The Localist

12th Men: How the Seahawks teach us about home

Imagine this. It’s the fourth quarter, the clock is running, your home team is down by three, forty seven seconds left. Home team possession. First down, two yards. Second down, one more. The room holds its breath, the pizza is momentarily forgotten, a beer glass is lowered onto the table, a low “c’mooooon” rumbles from the armchair in the corner. The Quarter Back takes the snap, aims to throw, and for a second, hesitates. The opposing defense line is closing in, and he makes a break for it. Ten yards, twenty yards, fifty yards. Everyone is standing now, screaming, clapping, “GO, GO, GO”. TOUCHDOWN the announcer yells, the room collapses in cheers. They’ve done it, we’ve won. The whole city goes into the new week, heads held a little higher.

American Football, like almost nothing else in this country, brings community together. In a world where time is money, and life moves faster than people can keep up with, community and rest often get pushed to the back burner. But once a weekend, during football season, families and friends sit down together for three and a half hours to watch a game, enjoy food, talk about their weeks, relax, and yell themselves hoarse.

The Seahawks joined the NFL as Seattle’s team in 1976 – and are by extension Washington’s number one faction. Since then, the Seahawks have enjoyed some excellent seasons, culminating in the win of the Super Bowl Championship title at the end of the 2013/2014 season.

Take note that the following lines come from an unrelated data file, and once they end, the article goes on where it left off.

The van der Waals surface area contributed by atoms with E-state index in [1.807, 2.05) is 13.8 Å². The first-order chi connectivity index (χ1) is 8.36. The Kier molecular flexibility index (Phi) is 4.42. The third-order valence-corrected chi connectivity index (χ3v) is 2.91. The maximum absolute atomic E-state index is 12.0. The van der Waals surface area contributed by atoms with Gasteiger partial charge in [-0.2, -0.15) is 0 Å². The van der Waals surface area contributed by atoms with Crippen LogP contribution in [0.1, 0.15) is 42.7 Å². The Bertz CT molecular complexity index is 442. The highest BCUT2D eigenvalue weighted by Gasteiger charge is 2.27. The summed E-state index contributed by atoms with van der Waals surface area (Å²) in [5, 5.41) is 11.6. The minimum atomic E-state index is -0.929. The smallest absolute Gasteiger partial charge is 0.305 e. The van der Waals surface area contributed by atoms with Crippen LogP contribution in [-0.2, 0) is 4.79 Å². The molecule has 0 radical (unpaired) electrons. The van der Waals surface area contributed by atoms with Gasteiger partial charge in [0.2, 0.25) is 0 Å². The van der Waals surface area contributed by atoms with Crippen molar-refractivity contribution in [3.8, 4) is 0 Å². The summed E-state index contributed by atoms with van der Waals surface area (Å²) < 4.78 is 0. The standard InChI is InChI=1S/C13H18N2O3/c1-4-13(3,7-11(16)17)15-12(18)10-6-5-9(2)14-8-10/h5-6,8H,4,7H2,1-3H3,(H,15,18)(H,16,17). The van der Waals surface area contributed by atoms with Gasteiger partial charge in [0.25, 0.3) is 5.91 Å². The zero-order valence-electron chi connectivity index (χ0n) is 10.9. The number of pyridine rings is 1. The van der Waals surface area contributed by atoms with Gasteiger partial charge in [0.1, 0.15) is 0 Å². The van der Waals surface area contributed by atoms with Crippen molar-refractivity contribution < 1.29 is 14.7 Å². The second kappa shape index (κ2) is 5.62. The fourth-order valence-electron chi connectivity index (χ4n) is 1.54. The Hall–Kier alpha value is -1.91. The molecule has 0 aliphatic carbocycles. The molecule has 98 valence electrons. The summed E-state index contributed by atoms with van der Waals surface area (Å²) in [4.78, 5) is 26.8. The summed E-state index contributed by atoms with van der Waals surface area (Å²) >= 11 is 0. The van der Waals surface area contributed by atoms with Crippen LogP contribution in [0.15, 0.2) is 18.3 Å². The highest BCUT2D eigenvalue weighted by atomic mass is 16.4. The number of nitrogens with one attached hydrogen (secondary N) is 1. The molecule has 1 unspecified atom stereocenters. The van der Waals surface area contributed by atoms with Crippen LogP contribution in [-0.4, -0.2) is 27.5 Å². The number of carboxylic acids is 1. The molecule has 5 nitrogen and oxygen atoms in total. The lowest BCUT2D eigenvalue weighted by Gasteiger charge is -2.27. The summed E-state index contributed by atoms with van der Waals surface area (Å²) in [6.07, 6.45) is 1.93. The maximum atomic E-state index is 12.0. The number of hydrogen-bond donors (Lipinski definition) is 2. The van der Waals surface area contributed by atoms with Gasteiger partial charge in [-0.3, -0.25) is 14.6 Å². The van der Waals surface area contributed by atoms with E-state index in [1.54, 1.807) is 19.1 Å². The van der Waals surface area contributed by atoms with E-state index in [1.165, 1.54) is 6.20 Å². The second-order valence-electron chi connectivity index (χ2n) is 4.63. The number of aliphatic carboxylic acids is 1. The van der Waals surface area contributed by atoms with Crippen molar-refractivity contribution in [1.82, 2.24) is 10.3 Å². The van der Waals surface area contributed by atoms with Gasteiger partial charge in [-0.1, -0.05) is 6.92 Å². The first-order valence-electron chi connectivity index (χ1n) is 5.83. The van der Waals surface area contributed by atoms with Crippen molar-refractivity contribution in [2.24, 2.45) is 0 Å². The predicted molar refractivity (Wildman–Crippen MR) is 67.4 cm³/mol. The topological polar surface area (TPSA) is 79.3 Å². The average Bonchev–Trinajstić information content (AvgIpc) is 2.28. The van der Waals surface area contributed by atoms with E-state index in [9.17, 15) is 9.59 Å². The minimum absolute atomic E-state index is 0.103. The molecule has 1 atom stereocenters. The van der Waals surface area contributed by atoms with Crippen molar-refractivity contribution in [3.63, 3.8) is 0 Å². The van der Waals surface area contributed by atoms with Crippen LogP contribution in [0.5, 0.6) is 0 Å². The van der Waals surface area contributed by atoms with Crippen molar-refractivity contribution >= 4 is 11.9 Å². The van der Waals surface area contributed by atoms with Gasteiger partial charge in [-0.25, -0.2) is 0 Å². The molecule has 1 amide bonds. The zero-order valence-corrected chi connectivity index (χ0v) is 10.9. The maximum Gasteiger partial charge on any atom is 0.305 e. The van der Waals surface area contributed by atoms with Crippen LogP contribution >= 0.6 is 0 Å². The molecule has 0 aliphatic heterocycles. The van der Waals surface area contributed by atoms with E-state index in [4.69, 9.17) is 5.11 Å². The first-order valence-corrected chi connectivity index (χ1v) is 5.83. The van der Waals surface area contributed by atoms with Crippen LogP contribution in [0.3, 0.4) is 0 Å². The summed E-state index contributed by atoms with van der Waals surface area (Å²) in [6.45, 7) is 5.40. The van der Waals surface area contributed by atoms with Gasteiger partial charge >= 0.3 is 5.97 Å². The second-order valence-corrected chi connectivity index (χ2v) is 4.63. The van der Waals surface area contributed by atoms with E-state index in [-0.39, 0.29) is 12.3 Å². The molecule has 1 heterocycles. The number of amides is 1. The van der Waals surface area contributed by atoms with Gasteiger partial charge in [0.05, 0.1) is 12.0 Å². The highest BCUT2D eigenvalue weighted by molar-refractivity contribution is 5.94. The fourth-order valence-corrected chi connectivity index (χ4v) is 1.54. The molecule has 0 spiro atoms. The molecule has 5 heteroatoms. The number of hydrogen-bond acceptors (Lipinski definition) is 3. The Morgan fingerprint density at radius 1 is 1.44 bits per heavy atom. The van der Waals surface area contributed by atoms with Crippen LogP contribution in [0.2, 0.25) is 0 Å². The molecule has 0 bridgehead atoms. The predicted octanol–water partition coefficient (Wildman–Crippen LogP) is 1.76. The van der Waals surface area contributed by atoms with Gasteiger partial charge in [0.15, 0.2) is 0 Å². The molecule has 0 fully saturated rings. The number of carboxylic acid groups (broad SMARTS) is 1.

Seattleites love their Seahawks. And the Seahawks love their Seattleites. So much so, that Seattle fans are fondly known as “the 12th Man”. A football team has eleven players on the field, and the fans make the twelfth – they are as much a part of the team and the culture as the players on the field are. This is a view that the Seahawks themselves have adamantly encouraged. The team retired the number 12 jersey in 1984, devoting that number solely to fans. A “12” flag flies proudly in front of Century Link field, home field of the Seahawks. Appreciation and gratitude flows freely from players. The result? Undying support. And a world record for loudest crowd noise at a sporting event – a 137.5 decibel racket that triggered a magnitude 1 or 2 earthquake.

Being a Seahawks fan teaches us about community – about laying our differences aside to scream our hearts out in support of a community goal. When the Hawks play, our whole city, our state is in – decked in blue, white, and green. Jerseys are on, banners are hung in windows and from cars, buses flash the mascot across their digital displays as they drive through the city – if you are in Hawks colors, you are a friend.

The 12th Man flag was raised on top of the Space Needle this morning – it’s game time. Go Hawks!





Image. Photo by Elain Thompson/Associated Press.

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